🏀 Guide to Fantasy Basketball
WTF is fantasy basketball?
So glad you asked! Fantasy basketball is all about building the best (imaginary) basketball team with real NBA players and competing against the other teams in your league to prove who’s best.
Not entirely clear? Let’s compare this to Hollywood then, because we’re suckers for pop culture and why the heck not. We want you to picture your favorite actors. Next, imagine if all of your favorite actors were to suddenly team up and join a movie that YOU have full creative control over. The actors are real, their ability to deliver lines is real, but YOU select who’s on the cast, what parts they play, and how they will be directed.
For this exercise, replace Ryan Gosling with LeBron James, replace the movie set with a court, and replace line delivery skills with bball skills in your mind. That is fantasy basketball. You have control of your players and your players have control of the game and their ability to produce results.
Sounds fun, how do I play?
To play this fun AF game, you first need to join a league. Your office may already have one in the works, so definitely ask around, but you can also join a league for free online! These websites are some of the best, and most popular out there:
Once you join a league, a “Draft Day” will be set and scheduled by your league’s commissioner (fancy phrase for league organizer). You should aim to do all of your prep work and research before your scheduled Draft Day, as this will be the day that you actually select your team. It’s a BFD.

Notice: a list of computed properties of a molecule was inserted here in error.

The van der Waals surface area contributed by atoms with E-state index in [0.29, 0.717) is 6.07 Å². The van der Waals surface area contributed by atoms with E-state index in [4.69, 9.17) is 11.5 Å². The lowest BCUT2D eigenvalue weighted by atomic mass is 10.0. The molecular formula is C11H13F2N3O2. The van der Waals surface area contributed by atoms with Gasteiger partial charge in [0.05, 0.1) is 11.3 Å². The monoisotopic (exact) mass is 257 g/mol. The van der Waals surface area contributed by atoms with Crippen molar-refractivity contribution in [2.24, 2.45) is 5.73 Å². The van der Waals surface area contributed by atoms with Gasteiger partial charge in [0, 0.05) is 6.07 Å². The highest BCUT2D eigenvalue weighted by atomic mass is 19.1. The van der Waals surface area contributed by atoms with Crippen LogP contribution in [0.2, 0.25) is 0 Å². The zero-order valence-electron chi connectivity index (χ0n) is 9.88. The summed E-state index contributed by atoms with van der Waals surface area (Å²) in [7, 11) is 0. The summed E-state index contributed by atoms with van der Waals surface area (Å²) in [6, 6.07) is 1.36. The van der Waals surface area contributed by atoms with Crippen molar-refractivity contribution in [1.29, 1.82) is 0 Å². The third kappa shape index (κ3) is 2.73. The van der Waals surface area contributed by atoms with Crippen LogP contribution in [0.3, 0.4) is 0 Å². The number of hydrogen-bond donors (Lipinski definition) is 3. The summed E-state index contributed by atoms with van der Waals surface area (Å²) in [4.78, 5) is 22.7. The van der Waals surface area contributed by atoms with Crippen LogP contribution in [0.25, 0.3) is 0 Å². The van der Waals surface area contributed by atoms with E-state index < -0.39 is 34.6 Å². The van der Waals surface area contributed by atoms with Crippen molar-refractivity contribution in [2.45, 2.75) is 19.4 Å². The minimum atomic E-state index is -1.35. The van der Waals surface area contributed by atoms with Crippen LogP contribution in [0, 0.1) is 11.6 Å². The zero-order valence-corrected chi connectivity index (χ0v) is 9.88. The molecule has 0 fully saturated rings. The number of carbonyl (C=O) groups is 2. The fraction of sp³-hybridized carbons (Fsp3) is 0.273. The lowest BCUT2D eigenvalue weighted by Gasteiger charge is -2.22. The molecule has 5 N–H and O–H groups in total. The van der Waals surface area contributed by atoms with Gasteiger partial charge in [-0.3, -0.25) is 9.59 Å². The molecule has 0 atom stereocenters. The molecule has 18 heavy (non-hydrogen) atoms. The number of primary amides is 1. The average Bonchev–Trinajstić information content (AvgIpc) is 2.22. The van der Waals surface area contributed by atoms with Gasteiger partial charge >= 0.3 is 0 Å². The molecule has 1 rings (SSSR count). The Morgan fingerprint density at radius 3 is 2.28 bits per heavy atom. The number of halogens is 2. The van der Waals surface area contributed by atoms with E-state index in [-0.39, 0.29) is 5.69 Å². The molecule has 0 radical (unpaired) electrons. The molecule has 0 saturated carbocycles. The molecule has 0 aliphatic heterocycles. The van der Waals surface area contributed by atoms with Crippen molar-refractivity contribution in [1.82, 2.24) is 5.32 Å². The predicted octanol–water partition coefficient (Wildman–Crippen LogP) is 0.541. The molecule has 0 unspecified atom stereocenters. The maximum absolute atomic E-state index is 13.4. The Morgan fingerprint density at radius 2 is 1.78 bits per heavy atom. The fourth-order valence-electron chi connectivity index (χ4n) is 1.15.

Before we dive in, you should know that teams are mostly made up of six forwards (SF, PF, F), five guards (PG, SG, G), and two centers (C), for a total roster of 13 players (ten active players + three inactive bench players each day). There are 301 players in the NBA and you only need to pick 13 on Draft Day, so be sure to make your picks count.
Fantasy basketball is generally structured in a VERY similar way to fantasy hockey – if you have not yet checked out our Fantasy Hockey Guide, then we strongly recommend you take a quick jump over and read all about the wonderful world of fantasy sports and the small nuances that come with it.
Let’s return really quickly to Draft Day, as this day is absolutely critical to your success. There are two types of drafts – the snake draft, by far the most common, and the auction draft. Just like hockey, a snake draft is when each team in the league is assigned a predetermined draft number and selects a player (from the remaining available players) to join their roster on their respective turn. If there are ten teams in your league, then you will draft somewhere between first and tenth, with the tenth drafter also selecting the eleventh pick because the order flips after each round. It will look something like this:
The whole point of Draft Day is to build your team using the best players available to you. Whether you pick the known high performers or take a gamble on a potential breakout star (aka sleeper pick), Draft Day is all about what you decide. There’s some strategy to this, y’all! But, don’t fret, your picks are not set in stone; you’ll get the chance to make trades or pick up undrafted players during the season to mix your roster up and chase after a baller you couldn’t/didn’t nab in the draft. As always though, beware the buyer as a big trade could require you to give something big up in return…